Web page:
Surrogacy may be allowed
The Department of Health (DOH) disclosed that new provisions may be added to the artificial births bill being drafted by the DOH to allow surrogate motherhood under certain conditions. The DOH said that the draft law would allow a childless couple with fertility problems to use a surrogate mother if they can provide their own egg and sperm for artificial insemination. The law would require that the surrogate mother be an adult with successful childbearing experience. The surrogate mother may be paid for her service, and there would be no restriction on her nationality. She would also be entitled to financial compensation to cover her hospital bills, losses of pay from her job due to pregnancy, and expenses for transportation and nutrition, according to the bill. However, medical professionals warned that if the bill was passed in its current form, commercial brokers could emerge to try to recruit foreign women working in Taiwan's factories and households to become surrogate mothers.
Gadgets lure, girls don't
About 60 percent of the public uses a computer every day, with 70 percent of families owning at least two computers, according to a recent survey on consumption patterns for information products. The results of the poll, conducted jointly by Shih Hsin University and the magazine PC Home, show that 40 percent of the nation's users give themselves a passing grade of 60 points (out of 100 points) in their ability to use a computer, while 38 percent gave themselves a score of 80 or more. Notebook computers, digital cameras and MP3s are the three most popular items among the Taiwanese people. Only 10 percent said they are attracted to visit electronics fairs because of the "show girls" at exhibit booths, and most respondents claimed that they hate large crowds at exposition venues. The finding goes against the commonly held view that show girls help lure large crowds and boost sales. The random survey questioned visitors to a computer applications show held at the Taipei World Trade Center from July 28 to Aug. 1. A total of 1,136 valid samples were collected.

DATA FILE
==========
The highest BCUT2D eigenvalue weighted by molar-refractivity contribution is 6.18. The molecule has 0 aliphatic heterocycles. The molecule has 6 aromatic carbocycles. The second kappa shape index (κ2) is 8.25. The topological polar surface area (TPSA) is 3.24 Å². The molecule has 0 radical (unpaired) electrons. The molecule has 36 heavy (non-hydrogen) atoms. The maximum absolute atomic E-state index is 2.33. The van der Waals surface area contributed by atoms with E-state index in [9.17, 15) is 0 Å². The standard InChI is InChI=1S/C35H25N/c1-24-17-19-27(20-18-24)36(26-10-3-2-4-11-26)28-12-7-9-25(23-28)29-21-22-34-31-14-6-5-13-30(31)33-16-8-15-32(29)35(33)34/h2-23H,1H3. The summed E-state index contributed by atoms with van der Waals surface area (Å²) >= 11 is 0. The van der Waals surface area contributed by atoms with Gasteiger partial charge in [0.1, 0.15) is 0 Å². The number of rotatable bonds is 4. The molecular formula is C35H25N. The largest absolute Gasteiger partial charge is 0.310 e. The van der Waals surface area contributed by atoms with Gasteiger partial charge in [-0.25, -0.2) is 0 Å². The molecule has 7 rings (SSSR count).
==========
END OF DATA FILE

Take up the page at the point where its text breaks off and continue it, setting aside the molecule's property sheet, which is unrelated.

■ Cross-strait ties
Soong to go to Shanghai
People First Party (PFP) Chairman James Soong (宋楚瑜) is expected to preside over a cross-strait economic forum next month in Shanghai. The matter was discussed during a meeting yesterday between a PFP delegation to China, led by party Secretary-General Chin Chin-sheng (秦金生), and Chen Yunlin (陳雲林), director of the Taiwan Affairs Office under the Beijing-based State Council. It will be Soong's second visit to China this year following a visit in May. PFP Policy Center Director Chang Hsien-yao (張顯耀) said his party prefers to start engaging with the Chinese on the most urgent and less complex economic and financial issues, such as cargo and passenger services and financial cooperation, amid highly sensitive cross-strait relations. The Shanghai forum will only touch on cross-strait trade and economic issues, and will exclude complicated political issues, he added. According to Chang, representatives of major trade associations and chief executive officers of various leading enterprises from the US, Europe and Japan will be invited to take part in discussions centering on the opening of direct cross-strait trade, transport and postal links, and the impact on foreign investment in Taiwan.